01-08-2021 04:54 AM
We have currently three diffent zones defined .
Zone A vlan 100. For wired users
Zone B vlan 200 for wireless users
Zone V tunnel/ loopback interface for Global protect users.
All the above users mentioned are corp users.
Now customer wants to create. single zone called "All users" and want to put vlan 100 200 and loopback/ tunnel into it.
Is it wise to use same zone for GP users ?
Is it doable ? What are the challenges of we have a single common zone for user traffic ( wired+wireless+gp users )
01-09-2021 12:40 PM - edited 01-09-2021 01:18 PM
You can assign same Interface to Multiple zones.
But Interface can be assigned to Single Zone only at one time.
You can assign same all 3 Interface to new zones.
I never done this but it is doable.
Also it is not recommended best practice as now if you want to segment the traffic between 3 different zones then you can not do that now.
Only thing if you have to worry about is VR if all 3 Interface are in same VR then you are good if they are in different VR then you need to modify the static routing in 3 VR's.
01-09-2021 09:11 PM
Did you ask this question last week in the GlobalProtect forum? If not, you can find the same discussion there within the past week.
In short, the only thing that would technically prevent you from doing this is if you have mixed interface types. You can't have an L3 zone with L2 interfaces or an L2 zone with L3 interfaces for example. As long as that isn't an issue in your environment, there's nothing preventing you from including all three of your interfaces in the same zone.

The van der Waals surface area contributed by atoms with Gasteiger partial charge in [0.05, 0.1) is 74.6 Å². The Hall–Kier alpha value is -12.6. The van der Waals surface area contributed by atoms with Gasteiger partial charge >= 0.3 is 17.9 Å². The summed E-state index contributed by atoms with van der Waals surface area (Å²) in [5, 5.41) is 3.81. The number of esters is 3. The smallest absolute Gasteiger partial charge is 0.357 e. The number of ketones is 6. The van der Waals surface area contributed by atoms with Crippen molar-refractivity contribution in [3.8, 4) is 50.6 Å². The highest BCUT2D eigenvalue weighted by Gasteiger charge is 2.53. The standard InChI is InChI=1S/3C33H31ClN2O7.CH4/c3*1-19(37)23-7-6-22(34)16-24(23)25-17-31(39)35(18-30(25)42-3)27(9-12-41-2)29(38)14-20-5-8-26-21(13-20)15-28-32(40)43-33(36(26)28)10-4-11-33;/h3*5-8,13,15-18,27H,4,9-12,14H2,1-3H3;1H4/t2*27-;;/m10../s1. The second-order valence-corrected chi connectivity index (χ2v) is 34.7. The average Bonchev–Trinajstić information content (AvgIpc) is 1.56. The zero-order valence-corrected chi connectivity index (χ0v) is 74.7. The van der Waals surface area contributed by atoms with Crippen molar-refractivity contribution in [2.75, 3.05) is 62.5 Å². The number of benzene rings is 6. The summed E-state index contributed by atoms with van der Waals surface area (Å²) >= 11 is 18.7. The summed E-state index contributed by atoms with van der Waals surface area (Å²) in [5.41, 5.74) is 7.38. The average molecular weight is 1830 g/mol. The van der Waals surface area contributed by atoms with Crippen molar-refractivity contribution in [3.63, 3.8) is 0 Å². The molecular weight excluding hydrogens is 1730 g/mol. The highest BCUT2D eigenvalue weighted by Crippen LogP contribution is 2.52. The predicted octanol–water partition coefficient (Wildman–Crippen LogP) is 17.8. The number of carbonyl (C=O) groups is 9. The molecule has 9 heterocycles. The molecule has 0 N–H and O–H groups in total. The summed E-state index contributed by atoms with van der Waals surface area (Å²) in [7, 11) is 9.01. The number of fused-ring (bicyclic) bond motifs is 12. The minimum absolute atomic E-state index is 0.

Now for whether or not it is a good idea or not, most people would say no. General consensus would be that you have your VPN traffic terminate on its own zone so that you have full control and visibility into what is access by users. In general from a security aspect, the more segmented you make your zones the more control you have over what goes where and you can make finer access controls.
Now to be perfectly clear, it isn't that you can't include all three interfaces in the same zone and still have a secure network. You can still override your intrazone-default policy to deny and manually build out intrazone security rulebase entries to control traffic. That generally isn't advisable because it's easier to accidently over-provision access or have traffic not getting logged when crossing the firewall. By default, PAN firewalls don't track intrazone traffic, it doesn't get logged at all, and it automatically allows the traffic. If you design things carefully you can have this be just as secure as using multiple different zones, it just generally takes more effort to do so.
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